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Dynamic regex assertions, capturing groups, and parsers: joy and terror

by japhy (Canon)
on Oct 03, 2005 at 14:59 UTC ( #496948=perlmeditation: print w/replies, xml ) Need Help??

I'm pushing the limits of Perl's regexes, and I've come across an ugliness. I'm trying to write a simple parser that produces a tree structure that represents the data being parsed. (Specifically, parsing eBay search strings into a logic tree.) It appears that the "postponed regular expression" assertion, (??{ CODE }), does not play well with capturing groups. Observe:
# prints 'j' "japhy" =~ m{ (.) (?{ print $1 }) }x; # prints nothing (undef, specifically) $rx = qr{ (.) (??{ print $1 }) }x; "japhy" =~ m{ (??{ $rx }) }x;
I know it's "experimental", but if this doesn't work now, it probably hasn't worked ever, which means nothing's been done about it, and I'm sure it's been reported as a bug before. The work-around I'm employing is shown in my code below. The code I'm showing is a proof-of-concept that $^R can be used in conjunction with (??{ ... }), although I'm sure I'm not the first person to attempt this.
use Data::Dumper; $Data::Dumper::Indent = 1; use strict; sub ebay_search_logic { my $str = shift; my ($word, $neg, $alt); $word = qr{ (?{ save_pos() }) (\w+) (?{ push_word() }) }x; $neg = qr{ - (??{ $word }) (?{ mod_neg() }) }x; $alt = qr{ \( (??{ $word }) (?{ alt1(); }) (?: , (??{ $word }) (?{ a +lt2() }) )+ \) }x; return $str =~ m{ (?{ [] }) ^ \s* (?: (??{ $word }) | (??{ $neg }) | (??{ $alt }) ) (?: \s+ (?: (??{ $word }) | (??{ $neg }) | (??{ $alt }) ) )* \s* $ (?{ print Dumper($^R); $^R; }) }x; return $str; } print ebay_search_logic("this that those"), "\n"; # LIKE 'this' AND + LIKE 'that' AND LIKE 'those' print ebay_search_logic("this -that those"), "\n"; # LIKE 'this' AND + (NOT LIKE 'that') AND LIKE 'those' print ebay_search_logic("this (that,those)"), "\n"; # LIKE 'this' AND + (LIKE 'that' OR LIKE 'those') sub save_pos { my @r = @{ $^R }; [ @r, $+[0] ]; } sub push_word { my @r = @{ $^R }; my $p = pop @r; my $w = substr($_, $p, $+[0] - $p); [ @r, { WORD => $w } ]; } sub mod_neg { my @r = @{ $^R }; my $w = pop @r; [ @r, { NOT => $w->{WORD} } ]; } sub alt1 { my @r = @{ $^R }; my $w = pop @r; [ @r, { ALT => [ $w->{WORD} ] } ]; } sub alt2 { my @r = @{ $^R }; my $w = pop @r; my $alt = pop @r; [ @r, { ALT => [ @{ $alt->{ALT} }, $w->{WORD} ] } ]; }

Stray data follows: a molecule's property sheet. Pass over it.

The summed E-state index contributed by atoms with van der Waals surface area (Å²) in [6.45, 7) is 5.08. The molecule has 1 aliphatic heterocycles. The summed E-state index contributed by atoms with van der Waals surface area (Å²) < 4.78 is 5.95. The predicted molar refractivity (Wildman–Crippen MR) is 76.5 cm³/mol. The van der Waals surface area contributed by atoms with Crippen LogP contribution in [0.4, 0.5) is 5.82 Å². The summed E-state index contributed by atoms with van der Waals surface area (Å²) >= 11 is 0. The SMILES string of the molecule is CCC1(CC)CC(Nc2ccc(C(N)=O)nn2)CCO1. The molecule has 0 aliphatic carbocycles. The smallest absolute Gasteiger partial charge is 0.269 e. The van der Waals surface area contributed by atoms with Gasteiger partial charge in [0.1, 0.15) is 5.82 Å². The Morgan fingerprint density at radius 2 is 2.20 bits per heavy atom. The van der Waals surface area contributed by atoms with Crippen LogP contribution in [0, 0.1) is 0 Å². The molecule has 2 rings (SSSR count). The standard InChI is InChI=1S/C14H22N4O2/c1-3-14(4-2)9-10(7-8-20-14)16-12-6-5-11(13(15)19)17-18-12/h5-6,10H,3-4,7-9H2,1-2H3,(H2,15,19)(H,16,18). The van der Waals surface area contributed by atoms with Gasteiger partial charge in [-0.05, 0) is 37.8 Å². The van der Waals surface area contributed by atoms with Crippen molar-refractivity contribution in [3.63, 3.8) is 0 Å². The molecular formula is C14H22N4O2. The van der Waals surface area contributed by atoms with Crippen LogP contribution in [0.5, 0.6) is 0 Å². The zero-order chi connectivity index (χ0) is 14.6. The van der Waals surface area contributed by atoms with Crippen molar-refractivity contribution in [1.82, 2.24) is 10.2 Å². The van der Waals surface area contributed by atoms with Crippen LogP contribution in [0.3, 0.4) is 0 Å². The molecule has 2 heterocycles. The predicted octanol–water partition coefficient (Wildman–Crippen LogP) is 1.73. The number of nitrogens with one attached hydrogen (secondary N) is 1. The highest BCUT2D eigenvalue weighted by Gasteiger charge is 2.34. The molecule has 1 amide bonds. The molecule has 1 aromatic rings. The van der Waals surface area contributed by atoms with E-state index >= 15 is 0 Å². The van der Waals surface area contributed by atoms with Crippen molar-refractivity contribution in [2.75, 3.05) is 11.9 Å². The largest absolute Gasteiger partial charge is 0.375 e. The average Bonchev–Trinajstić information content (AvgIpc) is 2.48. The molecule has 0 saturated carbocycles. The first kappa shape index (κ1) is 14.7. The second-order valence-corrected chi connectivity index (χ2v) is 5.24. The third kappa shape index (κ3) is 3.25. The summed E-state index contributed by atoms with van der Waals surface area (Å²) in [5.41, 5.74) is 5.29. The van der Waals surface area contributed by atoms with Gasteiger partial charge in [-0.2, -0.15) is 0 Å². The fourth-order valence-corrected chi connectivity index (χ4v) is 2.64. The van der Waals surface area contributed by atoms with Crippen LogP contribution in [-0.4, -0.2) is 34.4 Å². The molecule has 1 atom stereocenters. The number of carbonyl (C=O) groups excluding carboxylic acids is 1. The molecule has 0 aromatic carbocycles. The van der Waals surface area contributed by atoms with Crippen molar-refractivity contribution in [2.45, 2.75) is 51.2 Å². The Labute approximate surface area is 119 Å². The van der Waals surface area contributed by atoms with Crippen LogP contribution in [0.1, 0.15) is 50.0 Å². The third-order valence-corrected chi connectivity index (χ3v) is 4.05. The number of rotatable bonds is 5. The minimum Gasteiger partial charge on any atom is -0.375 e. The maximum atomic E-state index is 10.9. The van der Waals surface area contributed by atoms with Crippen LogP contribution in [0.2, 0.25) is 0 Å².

Jeff japhy Pinyan, P.L., P.M., P.O.D, X.S.: Perl, regex, and perl hacker
How can we ever be the sold short or the cheated, we who for every service have long ago been overpaid? ~~ Meister Eckhart

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Re: Dynamic regex assertions, capturing groups, and parsers: joy and terror
by blokhead (Monsignor) on Oct 03, 2005 at 17:07 UTC
    At first I thought it might have to do with the bizarre static/dynamic scoping duality of the $1, $2, ... variables, since the postponed (??{CODE}) blocks may be compiled somewhere where they can't reach the correct $1, $2, .... But they also can't seem to access @- and @+, which I don't think have the same scoping properties.

    And now I don't know what to think, because of the following example: I add an empty capturing group before the (??{CODE}) block in the outermost match, and it works (or at least seems to):

    # This is perl, v5.8.6 built for i386-linux-thread-multi use Data::Dumper; $rx = qr{ (.) (?{ print Dumper $1 }) }x; "japhy" =~ m{ (??{ $rx }) }x; ## $VAR1 = undef; $rx = qr{ (.) (?{ print Dumper $1 }) }x; "japhy" =~ m{ () (??{ $rx }) }x; ## $VAR1 = 'j';
    If you were to dump @- and @+ from inside the first example, you'd see that @- has two entries, but @+ has one. It's as if $1 was only partially "set up"..